Glen, a popular term in the world of scotch. Glenfiddich and Glenlivet, Glen Ness, Glen Grant, Glenmorangie, Glen Moray, Glen Fohdry, and countless others are names of various scotch whiskies. Glen is a Gaelic word for ‘valley’, and since there are many hills in Scotland, there are many valleys, too. So, Glen Fohdry comes to us from the valley of Fohdry.
In this Glen Fohdry 12 review, we’re going to cover some of the basics of scotch whisky and Glen Fohdry history, as well as taste, price, abv and more. So, if you’re new to the world of scotch, or if you’re just looking for a breakdown of tasting notes, keep on reading.
Glen Fohdry History
Glen Fohdry is a single malt scotch produced by Quality Spirits International. QSI does not actually distill and whisky, so there is no Glen Fohdry distillery. Instead, QSI sources a single malt from a distillery, bottles it, and sells it.
William Grant & Sons is the parent company of Quality Spirits International, so it’s likely that the whisky comes from one of their distilleries.
Glen Fohdry is a Total Wine Spirits Direct whisky. This means that Total Wine purchases Glen Fohdry in bulk directly from them, cutting out any middle man. That allows Total Wine to sell this at the cheapest possible price.
Glen Fohdry 12 Overview
- Spirit: Speyside Single Malt Scotch
- Owned By: Quality Spirits International
- Distilled By: Unknown
- Aged: 12 Years
- ABV: 47.1%, 94.2 proof
- Mashbill: 100% malted barley
- Price: $45
We’ll touch on what it means to be a Speyside single malt here in a second, but before we do, let’s cover some other things quickly.
Quality Spirits International is actually registered under William Grant & Sons’. William Grant & Sons’ is one of the largest producers of Scotch and own brands such as Glenfiddich, Monkey Shoulder, The Balvenie, and many others as well as many distilleries. QSI also produces a scotch under the brand Grangestone, and people believe that it’s distilled at Kininvie Distillery, so it may be likely that Glen Fohdry is distilled there, too.
Glen Fohdry is bottled at 94.2 proof (47.1% ABV), so it’s a decent bit stronger than most other scotch whiskies that aren’t cask strength options. A 750ml bottle will also cost you $45 at Total Wine, which may be the only store that carries it.
Where is Speyside?
Speyside is a region inside the highlands of Scotland, on the north eastern coast. Specifically, this region is named after the River Spey, and any distillery or scotch that uses the River Spey, or any streams or tributaries branching from the River Spey, as their source of water is qualified to label their scotch as coming from ‘Speyside’.
While it is a region within the Highlands, and is technically a part of the Highlands, Speyside is generally regarded as it’s own whisky making region of Scotland.
What is a Single Malt Scotch?
Single malt scotch whisky is quite simple. First, the whisky must be produced at a single distillery. Second, the mashbill must contain 100% malted barley, Third, no colorings or additives can be added to the whisky other than water.
If you’re looking for more information on the different types of scotch or whisky, check out our more in depth article on all the types of whiskey!
Glen Fohdry 12 Year Tasting Notes
Alright, it’s time to get to my favorite part. Let’s pour ourselves a dram and find out if Glen Fohdry 12 is good!
Nose: Light fruits is the first thing I notice with a good amount of honey. Pear and strawberry and some dusty malt.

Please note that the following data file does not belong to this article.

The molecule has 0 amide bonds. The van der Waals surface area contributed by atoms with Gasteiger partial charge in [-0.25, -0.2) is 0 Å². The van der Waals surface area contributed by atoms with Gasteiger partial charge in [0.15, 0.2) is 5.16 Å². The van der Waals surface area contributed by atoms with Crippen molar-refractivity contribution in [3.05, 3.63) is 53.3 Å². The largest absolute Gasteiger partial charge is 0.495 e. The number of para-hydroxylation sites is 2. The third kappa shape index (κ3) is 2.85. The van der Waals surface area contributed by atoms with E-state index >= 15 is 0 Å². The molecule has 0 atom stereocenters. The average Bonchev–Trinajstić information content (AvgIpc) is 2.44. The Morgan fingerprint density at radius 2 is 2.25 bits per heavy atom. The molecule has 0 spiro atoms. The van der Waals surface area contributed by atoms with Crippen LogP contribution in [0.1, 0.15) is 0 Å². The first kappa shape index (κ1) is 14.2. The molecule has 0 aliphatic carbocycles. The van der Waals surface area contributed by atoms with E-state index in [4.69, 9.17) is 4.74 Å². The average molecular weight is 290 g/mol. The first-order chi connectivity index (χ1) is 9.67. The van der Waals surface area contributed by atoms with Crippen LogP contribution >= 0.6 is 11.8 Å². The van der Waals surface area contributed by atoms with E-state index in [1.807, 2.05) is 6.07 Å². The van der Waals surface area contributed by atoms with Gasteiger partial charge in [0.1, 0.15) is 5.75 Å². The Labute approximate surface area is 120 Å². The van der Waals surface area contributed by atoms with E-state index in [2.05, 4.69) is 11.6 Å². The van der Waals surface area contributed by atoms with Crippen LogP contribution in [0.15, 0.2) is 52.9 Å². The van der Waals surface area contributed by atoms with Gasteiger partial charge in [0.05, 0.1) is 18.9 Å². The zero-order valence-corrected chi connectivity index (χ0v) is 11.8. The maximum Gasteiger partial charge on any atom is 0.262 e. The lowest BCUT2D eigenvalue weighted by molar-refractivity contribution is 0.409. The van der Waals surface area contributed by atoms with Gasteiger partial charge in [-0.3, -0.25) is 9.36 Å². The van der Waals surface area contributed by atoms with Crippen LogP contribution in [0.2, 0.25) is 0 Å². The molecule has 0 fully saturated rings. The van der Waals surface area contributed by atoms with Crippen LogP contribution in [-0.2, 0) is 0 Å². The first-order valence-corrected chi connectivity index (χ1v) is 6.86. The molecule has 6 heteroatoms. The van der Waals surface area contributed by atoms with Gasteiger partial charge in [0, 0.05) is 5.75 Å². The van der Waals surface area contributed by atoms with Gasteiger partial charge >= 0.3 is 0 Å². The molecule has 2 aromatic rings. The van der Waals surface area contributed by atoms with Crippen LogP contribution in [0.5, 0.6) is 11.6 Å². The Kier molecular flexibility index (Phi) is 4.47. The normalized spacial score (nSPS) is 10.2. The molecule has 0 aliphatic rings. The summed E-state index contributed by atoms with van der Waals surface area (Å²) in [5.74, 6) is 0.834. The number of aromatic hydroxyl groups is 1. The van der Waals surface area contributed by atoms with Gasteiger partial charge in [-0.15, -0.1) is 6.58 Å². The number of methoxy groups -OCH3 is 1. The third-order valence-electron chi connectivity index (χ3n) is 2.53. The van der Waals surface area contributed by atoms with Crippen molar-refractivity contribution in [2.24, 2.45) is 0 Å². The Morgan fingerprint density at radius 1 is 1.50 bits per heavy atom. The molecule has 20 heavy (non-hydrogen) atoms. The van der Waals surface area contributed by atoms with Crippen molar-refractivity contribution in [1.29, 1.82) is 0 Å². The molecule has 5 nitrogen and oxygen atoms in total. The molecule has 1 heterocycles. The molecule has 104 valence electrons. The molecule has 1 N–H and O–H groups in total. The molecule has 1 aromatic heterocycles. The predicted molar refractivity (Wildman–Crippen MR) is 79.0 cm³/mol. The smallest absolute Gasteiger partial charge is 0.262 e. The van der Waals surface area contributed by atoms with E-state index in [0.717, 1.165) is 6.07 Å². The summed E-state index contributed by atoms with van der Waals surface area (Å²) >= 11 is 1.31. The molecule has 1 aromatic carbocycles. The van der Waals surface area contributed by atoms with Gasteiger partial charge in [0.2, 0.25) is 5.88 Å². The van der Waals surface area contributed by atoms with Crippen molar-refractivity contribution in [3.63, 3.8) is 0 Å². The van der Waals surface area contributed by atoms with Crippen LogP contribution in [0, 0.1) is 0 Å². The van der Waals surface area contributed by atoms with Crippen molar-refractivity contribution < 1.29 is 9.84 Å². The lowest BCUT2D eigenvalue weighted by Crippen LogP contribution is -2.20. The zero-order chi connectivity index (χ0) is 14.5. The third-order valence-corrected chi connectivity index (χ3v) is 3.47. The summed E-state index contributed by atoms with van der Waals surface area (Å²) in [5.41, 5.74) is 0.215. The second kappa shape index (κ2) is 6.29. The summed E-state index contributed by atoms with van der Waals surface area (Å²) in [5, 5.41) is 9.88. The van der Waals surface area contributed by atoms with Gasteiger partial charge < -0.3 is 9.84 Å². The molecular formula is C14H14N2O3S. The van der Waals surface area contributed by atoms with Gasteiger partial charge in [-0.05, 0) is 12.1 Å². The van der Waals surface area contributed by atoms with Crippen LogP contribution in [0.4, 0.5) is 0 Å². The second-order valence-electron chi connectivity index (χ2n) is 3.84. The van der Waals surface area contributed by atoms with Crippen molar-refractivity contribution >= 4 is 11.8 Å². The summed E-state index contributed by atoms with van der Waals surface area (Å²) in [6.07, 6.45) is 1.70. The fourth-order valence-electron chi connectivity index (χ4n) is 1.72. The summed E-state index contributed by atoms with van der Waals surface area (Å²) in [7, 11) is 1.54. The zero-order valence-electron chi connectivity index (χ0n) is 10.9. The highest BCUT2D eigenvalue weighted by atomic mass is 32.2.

Palate: There’s a little more oak and malt on the palate than I expected based on the nose. There’s still a good amount of candied fruit on the palate. There’s a little more fruit and less wood with a splash of water. A good mouthfeel to it as well.
Finish: A decent finish that is very easy. The fruit stays throughout the whole finish.
This is a decent whisky. The fruit flavors are strongest on the nose and finish, but it’s certainly not lacking on the palate either. The more it sits, the more dusty wood I get which comes from the barrel and the malt.
At 47.1% ABV, it’s a n easy whisky to drink as well. The flavors are well rounded, the mouthfeel is nice, and there’s no sharpness to it.
A lot of distilleries/brands/beverage companies in Scotland will release something like this. A 12 yr old “budget” scotch that they’re able to sell for a cheaper price than a lot of the other whisky they produce.
We say “budget” scotch because this is still a $45 bottle at Total Wine, and I believe just a couple years ago it was closer to the $35 price point.
There’s nothing wowing me with Glen Fohdry 12, but certainly nothing off-putting either. I’d drink this whiskey any given day, and I really have nothing bad to say about it. However, at $45 it’s just not a whisky I’m going to be buying. I much prefer Aberlour 12 which is similarly priced, maybe a couple bucks more than Glen Fohdry 12.
Glen Fohdry 12 Summary
There’s two stories to Glen Fohdry. One, it’s a whisky that operates under an umbrella of QSI and William Grant & Sons, yet we don’t actually know where it’s distilled. You miss out on the storied history of scotch whiskey and scotch distilleries. With that, you’re paying $45, so it doesn’t stand out in the price range either. I like to know what I’m drinking and where it’s from – I mean, that’s one of the reason I review whiskey.
The second story is about the whisky. I mean, who cares where it’s from if it’s good right? Glen Fohdry 12 packs candied fruit, honey, malt, and oak into an easy sipping whisky that clocks in at 47.1% ABV. What’s not to like about that?
I won’t keep a bottle of Glen Fohdry around at all times, but I can confidently say that it’s good and that you’ll likely enjoy it!